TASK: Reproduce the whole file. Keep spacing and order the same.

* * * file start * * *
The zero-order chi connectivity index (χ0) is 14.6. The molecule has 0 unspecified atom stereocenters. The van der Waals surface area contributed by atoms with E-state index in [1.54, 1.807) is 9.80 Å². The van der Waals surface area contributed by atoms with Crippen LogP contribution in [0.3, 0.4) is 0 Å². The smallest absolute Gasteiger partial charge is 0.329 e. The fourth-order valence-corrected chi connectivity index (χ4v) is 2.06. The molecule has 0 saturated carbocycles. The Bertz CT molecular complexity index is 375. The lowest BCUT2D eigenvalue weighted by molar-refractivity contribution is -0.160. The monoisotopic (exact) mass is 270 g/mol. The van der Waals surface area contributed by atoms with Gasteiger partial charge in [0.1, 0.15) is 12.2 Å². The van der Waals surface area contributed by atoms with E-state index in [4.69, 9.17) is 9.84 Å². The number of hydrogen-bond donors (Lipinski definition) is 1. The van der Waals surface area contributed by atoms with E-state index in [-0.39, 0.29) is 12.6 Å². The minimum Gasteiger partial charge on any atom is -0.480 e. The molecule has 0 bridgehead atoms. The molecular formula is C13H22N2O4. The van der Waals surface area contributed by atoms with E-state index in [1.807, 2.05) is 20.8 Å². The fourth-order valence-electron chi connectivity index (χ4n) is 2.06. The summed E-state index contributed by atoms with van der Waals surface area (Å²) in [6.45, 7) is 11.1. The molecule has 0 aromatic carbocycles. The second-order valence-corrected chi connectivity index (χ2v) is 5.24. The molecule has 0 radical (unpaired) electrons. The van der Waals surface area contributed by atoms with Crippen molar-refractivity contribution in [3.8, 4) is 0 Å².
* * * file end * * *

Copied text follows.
The zero-order chi connectivity index (χ0) is 14.6. The molecule has 0 unspecified atom stereocenters. The van der Waals surface area contributed by atoms with E-state index in [1.54, 1.807) is 9.80 Å². The van der Waals surface area contributed by atoms with Crippen LogP contribution in [0.3, 0.4) is 0 Å². The smallest absolute Gasteiger partial charge is 0.329 e. The fourth-order valence-corrected chi connectivity index (χ4v) is 2.06. The molecule has 0 saturated carbocycles. The Bertz CT molecular complexity index is 375. The lowest BCUT2D eigenvalue weighted by molar-refractivity contribution is -0.160. The monoisotopic (exact) mass is 270 g/mol. The van der Waals surface area contributed by atoms with Gasteiger partial charge in [0.1, 0.15) is 12.2 Å². The van der Waals surface area contributed by atoms with E-state index in [4.69, 9.17) is 9.84 Å². The number of hydrogen-bond donors (Lipinski definition) is 1. The van der Waals surface area contributed by atoms with E-state index in [-0.39, 0.29) is 12.6 Å². The minimum Gasteiger partial charge on any atom is -0.480 e. The molecule has 0 bridgehead atoms. The molecular formula is C13H22N2O4. The van der Waals surface area contributed by atoms with E-state index in [1.807, 2.05) is 20.8 Å². The fourth-order valence-electron chi connectivity index (χ4n) is 2.06. The summed E-state index contributed by atoms with van der Waals surface area (Å²) in [6.45, 7) is 11.1. The molecule has 0 aromatic carbocycles. The second-order valence-corrected chi connectivity index (χ2v) is 5.24. The molecule has 0 radical (unpaired) electrons. The van der Waals surface area contributed by atoms with Crippen molar-refractivity contribution in [3.8, 4) is 0 Å².